How Well Off Are America’s Elderly?
A New Perspective
Given the aging of the American population and the widening gap between rich and poor—not to mention the controversy surrounding the future viability of Social Security—the economic welfare of the elderly is an extremely topical issue. This report provides a new look at America’s elderly, and shows that the official measures drastically understate their level of economic well-being.
The conventional measures of well-being do not adequately reflect income from wealth and net government expenditures. Moreover, in the period from 1989 to 2001, there was an extraordinary increase in income from nonhome wealth, as well as a widening gap in net government expenditures between the elderly and nonelderly. Thus, on the basis of the Levy Institute Measure of Economic Well-Being, which is a more comprehensive measure of income, the economic disadvantage of the elderly relative to the nonelderly appears to be less severe. Nevertheless, inequality has continued to widen within both groups.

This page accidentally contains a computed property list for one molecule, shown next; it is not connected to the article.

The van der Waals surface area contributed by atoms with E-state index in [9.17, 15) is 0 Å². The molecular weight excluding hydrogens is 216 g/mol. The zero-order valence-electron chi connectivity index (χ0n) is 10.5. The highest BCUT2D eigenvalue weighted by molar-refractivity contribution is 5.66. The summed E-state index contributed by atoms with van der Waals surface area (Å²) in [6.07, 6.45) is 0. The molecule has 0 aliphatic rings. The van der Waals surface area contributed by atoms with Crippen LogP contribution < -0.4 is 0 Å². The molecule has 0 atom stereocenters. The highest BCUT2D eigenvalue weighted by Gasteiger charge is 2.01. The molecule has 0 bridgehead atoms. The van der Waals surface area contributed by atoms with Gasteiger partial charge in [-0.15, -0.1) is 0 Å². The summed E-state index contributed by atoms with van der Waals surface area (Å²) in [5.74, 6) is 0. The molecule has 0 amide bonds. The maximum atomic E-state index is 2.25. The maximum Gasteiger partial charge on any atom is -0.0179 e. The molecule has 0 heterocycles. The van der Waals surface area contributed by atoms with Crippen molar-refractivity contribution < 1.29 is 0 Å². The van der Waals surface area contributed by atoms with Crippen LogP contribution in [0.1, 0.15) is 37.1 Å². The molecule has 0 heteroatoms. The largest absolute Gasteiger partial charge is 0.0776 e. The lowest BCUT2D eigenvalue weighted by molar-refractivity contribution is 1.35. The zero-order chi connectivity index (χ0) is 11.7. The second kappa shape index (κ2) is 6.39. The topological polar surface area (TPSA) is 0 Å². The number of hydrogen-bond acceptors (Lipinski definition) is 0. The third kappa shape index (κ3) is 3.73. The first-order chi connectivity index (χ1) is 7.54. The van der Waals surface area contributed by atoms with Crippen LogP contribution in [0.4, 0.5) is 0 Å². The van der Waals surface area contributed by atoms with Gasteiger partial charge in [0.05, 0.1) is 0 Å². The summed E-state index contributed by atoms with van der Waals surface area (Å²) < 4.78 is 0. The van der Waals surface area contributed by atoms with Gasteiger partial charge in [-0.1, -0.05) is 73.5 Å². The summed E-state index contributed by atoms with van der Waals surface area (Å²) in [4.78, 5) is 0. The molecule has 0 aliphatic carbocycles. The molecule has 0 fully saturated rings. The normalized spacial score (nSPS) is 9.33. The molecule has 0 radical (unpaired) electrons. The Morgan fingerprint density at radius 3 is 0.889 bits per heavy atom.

The results suggest that government policies and programs that favor the elderly over the nonelderly are misdirected. Rather than cutting back on these programs or redirecting policy, however, the authors advocate the extension of similar programs to the nonelderly, such as universal health care, as well as more generous provisions for the nonelderly in existing social welfare programs.